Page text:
Gold Market’s Supply Side Foretells Higher Gold Prices
It’s important to pay close attention to the basic economics of the gold market. They suggest that gold prices could skyrocket in the coming months and years.
You see, Economics 101 suggests that when supply declines and demand remains strong, prices move higher.
In the gold market these days, we see supply declining and demand remaining strong. With this, a massive move to the upside in the price of gold could be possible ahead.
Global Gold Supply Is in Trouble
Digging into the details…
Gold miners are having a very difficult time producing gold at the current prices. We see it in the data very clearly.
For example, look at the gold mine production in the United States.
In the first four months of 2018, U.S. mines produced 69,500 kilograms of gold. In the first four months of 2017, gold mine production was 76,900 kilograms. (Source: “Gold In April 2018,” U.S. Geological Survey, last accessed July 4, 2018.)
If you do the simple math, this represents a decline of close to 10% in gold production in the United States. Mind you, the U.S. is the fourth-biggest gold producer in the world.
But don’t get fixated on U.S. gold production alone. Look at the supply of gold on a global level, and don’t just look at mine production. Look at other sources, like recycling of the precious metal, as well.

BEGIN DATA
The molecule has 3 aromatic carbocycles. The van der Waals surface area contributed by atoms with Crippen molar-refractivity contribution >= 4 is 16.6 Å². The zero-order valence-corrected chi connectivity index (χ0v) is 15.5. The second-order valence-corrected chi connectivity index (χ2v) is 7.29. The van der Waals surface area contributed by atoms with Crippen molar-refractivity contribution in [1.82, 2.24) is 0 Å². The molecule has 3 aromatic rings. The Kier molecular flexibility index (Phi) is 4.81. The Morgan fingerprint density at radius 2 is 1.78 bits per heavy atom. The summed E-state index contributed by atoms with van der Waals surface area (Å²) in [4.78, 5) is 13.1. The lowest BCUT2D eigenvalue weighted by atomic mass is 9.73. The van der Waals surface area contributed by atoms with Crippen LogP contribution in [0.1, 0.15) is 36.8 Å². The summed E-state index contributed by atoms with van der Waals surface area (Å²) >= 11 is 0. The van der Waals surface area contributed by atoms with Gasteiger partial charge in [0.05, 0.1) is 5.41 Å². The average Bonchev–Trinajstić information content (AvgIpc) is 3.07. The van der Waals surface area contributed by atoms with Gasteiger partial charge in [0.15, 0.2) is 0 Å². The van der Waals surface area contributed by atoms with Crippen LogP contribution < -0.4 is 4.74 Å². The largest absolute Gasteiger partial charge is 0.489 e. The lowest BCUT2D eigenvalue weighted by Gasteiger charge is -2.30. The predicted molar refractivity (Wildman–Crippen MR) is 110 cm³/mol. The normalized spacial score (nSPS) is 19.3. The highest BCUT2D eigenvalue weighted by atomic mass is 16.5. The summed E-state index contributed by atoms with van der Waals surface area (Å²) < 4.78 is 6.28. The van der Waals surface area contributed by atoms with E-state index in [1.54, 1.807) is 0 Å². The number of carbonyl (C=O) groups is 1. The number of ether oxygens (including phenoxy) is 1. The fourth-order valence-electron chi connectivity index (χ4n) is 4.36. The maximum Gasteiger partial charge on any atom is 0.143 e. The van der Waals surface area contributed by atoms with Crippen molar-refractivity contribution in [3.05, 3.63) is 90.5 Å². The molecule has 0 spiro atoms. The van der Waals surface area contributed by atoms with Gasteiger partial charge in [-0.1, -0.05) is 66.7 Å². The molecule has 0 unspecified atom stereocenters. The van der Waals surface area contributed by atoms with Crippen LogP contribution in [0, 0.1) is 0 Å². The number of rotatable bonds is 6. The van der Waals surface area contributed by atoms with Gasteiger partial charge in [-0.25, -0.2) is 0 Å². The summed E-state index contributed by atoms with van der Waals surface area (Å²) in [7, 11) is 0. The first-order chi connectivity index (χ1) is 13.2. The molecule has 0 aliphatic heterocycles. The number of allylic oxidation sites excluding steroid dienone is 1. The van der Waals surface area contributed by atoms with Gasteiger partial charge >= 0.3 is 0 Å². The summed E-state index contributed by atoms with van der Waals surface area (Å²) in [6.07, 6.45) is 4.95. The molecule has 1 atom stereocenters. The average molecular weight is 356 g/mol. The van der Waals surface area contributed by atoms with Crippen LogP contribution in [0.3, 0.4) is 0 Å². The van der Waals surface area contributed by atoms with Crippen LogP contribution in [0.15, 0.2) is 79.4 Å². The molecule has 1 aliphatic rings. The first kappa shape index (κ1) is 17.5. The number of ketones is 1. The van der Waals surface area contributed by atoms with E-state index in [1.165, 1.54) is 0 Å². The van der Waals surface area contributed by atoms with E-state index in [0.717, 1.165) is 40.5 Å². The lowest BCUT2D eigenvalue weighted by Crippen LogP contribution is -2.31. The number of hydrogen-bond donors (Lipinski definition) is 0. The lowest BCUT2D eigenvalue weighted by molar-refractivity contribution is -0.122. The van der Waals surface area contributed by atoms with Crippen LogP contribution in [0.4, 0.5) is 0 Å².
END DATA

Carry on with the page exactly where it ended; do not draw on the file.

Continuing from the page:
In 2017, according to the World Gold Council, the total global gold supply declined by four percent. (Source: “Gold Demand Trends Full Year 2017,” World Gold Council, February 6, 2018.)
Could the supply side improve? Remember, gold prices are the key for supply. If precious metal prices remain suppressed, recycling of the precious metal may not be as profitable.
As for mine production, it could face a lot of scrutiny ahead; it could decline a lot more.
Between 2012 and 2015, as gold prices were tumbling, gold producers reached for the “low-hanging fruit.” Those are the grounds with the most gold in them. They really had no other option; their survivability could have become questionable.
At the same time,gold miners pulled back severely on exploration of the precious metal. Keep in mind, exploration is essentially an investment in future production. In mining, resources deplete. If miners are not constantly looking for more gold, they can’t remain in business in the long run.
Gold Price Outlook: Don’t Rule Out $2,000 Gold Just Yet
Dear reader, we have a very interesting situation at hand.
The gold grades in the ground are not that great. It costs more to produce gold from low-grade grounds. Therefore, exploration has taken a massive hit, so we haven’t seen many discoveries.
With this in mind, if you look at the demand side, it remains very strong. The big buyers, like India and China, remain in the market. We also see central banks buying quietly and constantly. Additionally, there has been a surge in demand from Europe for the precious metal.
If this situation—the supply side facing problems and demand remaining strong—remains persistent, don’t be shocked to see gold prices surge.
How high could gold go? I am not focused on daily fluctuations, because they are a result of noise. In the short term, I am watching the $1,350–$1,375 level closely. If gold breaks above that level, the precious metal’s price could soar.
In the long term, I believe that $2,000-an-ounce gold price isn’t unreasonable.